June 26, 2019

Think Like An Entrepreneur When You Start Your Business

 |  By: Mike Opperman

There are thousands of young people growing up on dairy farms who go to bed at night dreaming of one day owning their own farm. For many of those, that could mean taking over the family operation. That’s a far easier endeavor if a solid succession plan is in place compared to someone who doesn’t have a family farm to run someday. In either case it takes experience, planning, and a considerable amount of patience to eventually reach the dream of running a dairy. 

Starting a dairy is like starting any other business. When you embark on the path to ownership, you become like any other entrepreneur with the dream of building a successful startup business. 

“An entrepreneur’s background and startup conditions have a big impact on the chances of that business becoming viable,” says Francis Greene, entrepreneurship chair at the Edinburgh Business School and Christian Hopp, technology entrepreneurship chair at the RWTH Aaachen University in a Harvard Business Review article. “Better financed startups are more likely to succeed. So are more experienced entrepreneurs.”

To get that experience takes hard work that can only come from working on a dairy, which could open up additional opportunities. 

If a young person wants to start on a path to ownership but doesn’t have a family dairy to join, Greg Steele, dairy lending specialist with Compeer Financial suggests seeking out an existing dairy that would like to exit but doesn’t have a successor generation to take over. The young entrepreneur may be able to work there as a mid-level manager with the opportunity to defer wages into ownership based on performance and time worked. 

“In many cases that seller can provide some level of owner-financing, usually with a land contract on the real estate, which will require a down payment in most cases,” Steele says. The buyer will need to eventually buy out the herd and feed, and he says FSA direct and guaranteed loans in conjunction with conventional lending can help with those purchases.  

“Dairy farming is a capital-intensive game and each new round of technology in the industry only compounds the need for more capital,” Steele says. “It will be necessary to utilize several credit enhancement programs to offset the lack of equity capital a young buyer can put into the project.”

Any banker will want to know how you plan to succeed and a formal, written business plan can provide that information. 

“Plans are vital for external fundraising because it builds legitimacy and confidence among investors that the entrepreneur is serious,” says Greene and Hopp. “Further, it reassures staff, suppliers, customers, and other key stakeholders.”

A plan helps bankers understand where the prospective lender sits right now in terms of resources, where they want to get to and how they are going to get there, Greene and Hopp say.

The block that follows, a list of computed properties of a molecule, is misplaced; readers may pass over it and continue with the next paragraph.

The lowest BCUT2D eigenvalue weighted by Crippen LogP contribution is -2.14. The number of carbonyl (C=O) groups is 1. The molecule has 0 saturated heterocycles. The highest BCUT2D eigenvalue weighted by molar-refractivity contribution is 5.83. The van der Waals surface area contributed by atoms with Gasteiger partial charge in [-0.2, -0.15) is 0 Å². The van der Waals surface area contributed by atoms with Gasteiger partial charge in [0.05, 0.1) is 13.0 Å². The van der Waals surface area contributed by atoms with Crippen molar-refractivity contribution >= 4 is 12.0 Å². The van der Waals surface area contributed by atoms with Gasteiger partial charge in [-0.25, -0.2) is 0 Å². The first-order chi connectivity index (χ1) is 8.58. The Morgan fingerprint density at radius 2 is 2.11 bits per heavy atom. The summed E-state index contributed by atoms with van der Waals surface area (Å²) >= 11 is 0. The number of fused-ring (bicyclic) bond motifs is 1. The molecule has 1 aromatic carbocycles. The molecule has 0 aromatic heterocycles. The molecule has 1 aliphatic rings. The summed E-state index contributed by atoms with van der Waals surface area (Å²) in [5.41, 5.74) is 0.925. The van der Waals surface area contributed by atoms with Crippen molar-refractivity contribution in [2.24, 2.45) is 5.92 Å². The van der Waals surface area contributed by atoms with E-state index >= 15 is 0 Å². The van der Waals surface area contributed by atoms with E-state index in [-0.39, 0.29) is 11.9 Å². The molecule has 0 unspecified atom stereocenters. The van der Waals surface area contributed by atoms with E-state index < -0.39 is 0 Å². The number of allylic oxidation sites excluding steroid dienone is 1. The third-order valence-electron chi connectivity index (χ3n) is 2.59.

Their research shows that it pays to plan. In a study they conducted on 1,000 would-be U.S. entrepreneurs split evenly between those that plan and those that don’t, entrepreneurs who wrote formal plans were 16% more likely to achieve viability than those who don’t plan. In addition, those that were seeking outside financing were 19% more likely to put together a plan. 

“Writing a plan can make the difference when it comes to realizing startup success,” says Greene and Hopp. “Plans support the process of turning an entrepreneur’s vision into tangible actions by promoting the organization and direction of startup activities.” 

The process of going from mid-level manager on a dairy to finally fulfilling your dream of ownership can take a considerable amount of time, so be patient. Take your time to learn the ropes of managing a dairy, including learning from your mistakes along the way. Be disciplined to build equity so that you have a solid financial foundation when you want to get started.

“Be prepared to do plenty of homework and hire an outside consultant if needed,” Steele says. “Many states have grant programs that will offset some or all of the cost of hiring resources to develop a comprehensive business plan.”

Compeer Financial’s Groundbreakers program for young and beginning farmers is a great resource for accessing credit and financial services for those who are 35 or younger or have been farming for 10 years or less. We provide special loan programs and underwriting plus financial services both directly and through external partners to benefit risk management strategy. 


  • Operating loans: a revolving or declining line of credit, typically used for farm expenses
  • Intermediate term loans: a short-term loan (2 to 5 years) typically used for the purchase of equipment or other assets
  • Real estate loans: a long-term loan (10 to 30 years) typically used to purchase land or other real estate needed for a farming operation
  • Beginning with Compeer Grant Program: provides financial assistance for first year of tax preparation or farm accounting services, tuition reimbursement for farm management courses or conferences, and other farm-management related services. Grants are awarded in increments of $250, $500 or $1,500.